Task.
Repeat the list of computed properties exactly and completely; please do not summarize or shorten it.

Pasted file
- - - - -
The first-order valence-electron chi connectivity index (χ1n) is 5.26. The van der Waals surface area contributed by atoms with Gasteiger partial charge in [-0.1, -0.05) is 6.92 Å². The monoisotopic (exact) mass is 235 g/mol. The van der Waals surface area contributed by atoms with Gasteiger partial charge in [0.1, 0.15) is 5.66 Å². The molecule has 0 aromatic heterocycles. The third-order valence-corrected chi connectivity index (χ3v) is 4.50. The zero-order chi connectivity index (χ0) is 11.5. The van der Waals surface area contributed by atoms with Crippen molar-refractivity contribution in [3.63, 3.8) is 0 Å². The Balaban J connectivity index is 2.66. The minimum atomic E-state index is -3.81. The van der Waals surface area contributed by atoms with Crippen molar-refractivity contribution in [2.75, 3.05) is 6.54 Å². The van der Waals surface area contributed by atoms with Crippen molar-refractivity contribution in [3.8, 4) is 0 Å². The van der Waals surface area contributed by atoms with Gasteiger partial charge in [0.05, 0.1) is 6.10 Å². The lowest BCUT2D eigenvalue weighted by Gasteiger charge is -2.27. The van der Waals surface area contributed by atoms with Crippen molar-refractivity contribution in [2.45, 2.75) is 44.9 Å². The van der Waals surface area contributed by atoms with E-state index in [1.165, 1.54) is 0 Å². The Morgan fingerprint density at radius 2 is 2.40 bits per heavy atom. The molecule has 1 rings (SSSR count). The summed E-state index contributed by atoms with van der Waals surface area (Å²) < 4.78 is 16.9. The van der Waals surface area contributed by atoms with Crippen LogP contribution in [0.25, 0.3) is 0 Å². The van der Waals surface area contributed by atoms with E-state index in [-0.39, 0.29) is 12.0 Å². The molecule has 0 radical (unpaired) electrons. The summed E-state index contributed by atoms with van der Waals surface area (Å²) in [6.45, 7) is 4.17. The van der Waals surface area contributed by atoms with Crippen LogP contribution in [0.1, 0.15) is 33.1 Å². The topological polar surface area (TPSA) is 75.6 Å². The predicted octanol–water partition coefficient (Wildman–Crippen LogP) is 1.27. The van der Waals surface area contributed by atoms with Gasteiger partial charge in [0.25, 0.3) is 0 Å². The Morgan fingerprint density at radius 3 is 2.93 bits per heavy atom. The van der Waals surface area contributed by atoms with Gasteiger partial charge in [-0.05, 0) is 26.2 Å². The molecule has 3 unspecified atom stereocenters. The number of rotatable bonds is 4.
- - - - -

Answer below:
The first-order valence-electron chi connectivity index (χ1n) is 5.26. The van der Waals surface area contributed by atoms with Gasteiger partial charge in [-0.1, -0.05) is 6.92 Å². The monoisotopic (exact) mass is 235 g/mol. The van der Waals surface area contributed by atoms with Gasteiger partial charge in [0.1, 0.15) is 5.66 Å². The molecule has 0 aromatic heterocycles. The third-order valence-corrected chi connectivity index (χ3v) is 4.50. The zero-order chi connectivity index (χ0) is 11.5. The van der Waals surface area contributed by atoms with Crippen molar-refractivity contribution in [3.63, 3.8) is 0 Å². The Balaban J connectivity index is 2.66. The minimum atomic E-state index is -3.81. The van der Waals surface area contributed by atoms with Crippen molar-refractivity contribution in [2.75, 3.05) is 6.54 Å². The van der Waals surface area contributed by atoms with Crippen molar-refractivity contribution in [3.8, 4) is 0 Å². The van der Waals surface area contributed by atoms with Gasteiger partial charge in [0.05, 0.1) is 6.10 Å². The lowest BCUT2D eigenvalue weighted by Gasteiger charge is -2.27. The van der Waals surface area contributed by atoms with Crippen molar-refractivity contribution in [2.45, 2.75) is 44.9 Å². The van der Waals surface area contributed by atoms with E-state index in [1.165, 1.54) is 0 Å². The Morgan fingerprint density at radius 2 is 2.40 bits per heavy atom. The molecule has 1 rings (SSSR count). The summed E-state index contributed by atoms with van der Waals surface area (Å²) < 4.78 is 16.9. The van der Waals surface area contributed by atoms with Crippen LogP contribution in [0.25, 0.3) is 0 Å². The van der Waals surface area contributed by atoms with E-state index in [-0.39, 0.29) is 12.0 Å². The molecule has 0 radical (unpaired) electrons. The summed E-state index contributed by atoms with van der Waals surface area (Å²) in [6.45, 7) is 4.17. The van der Waals surface area contributed by atoms with Crippen LogP contribution in [0.1, 0.15) is 33.1 Å². The topological polar surface area (TPSA) is 75.6 Å². The predicted octanol–water partition coefficient (Wildman–Crippen LogP) is 1.27. The van der Waals surface area contributed by atoms with Gasteiger partial charge in [0.25, 0.3) is 0 Å². The Morgan fingerprint density at radius 3 is 2.93 bits per heavy atom. The van der Waals surface area contributed by atoms with Gasteiger partial charge in [-0.05, 0) is 26.2 Å². The molecule has 3 unspecified atom stereocenters. The number of rotatable bonds is 4.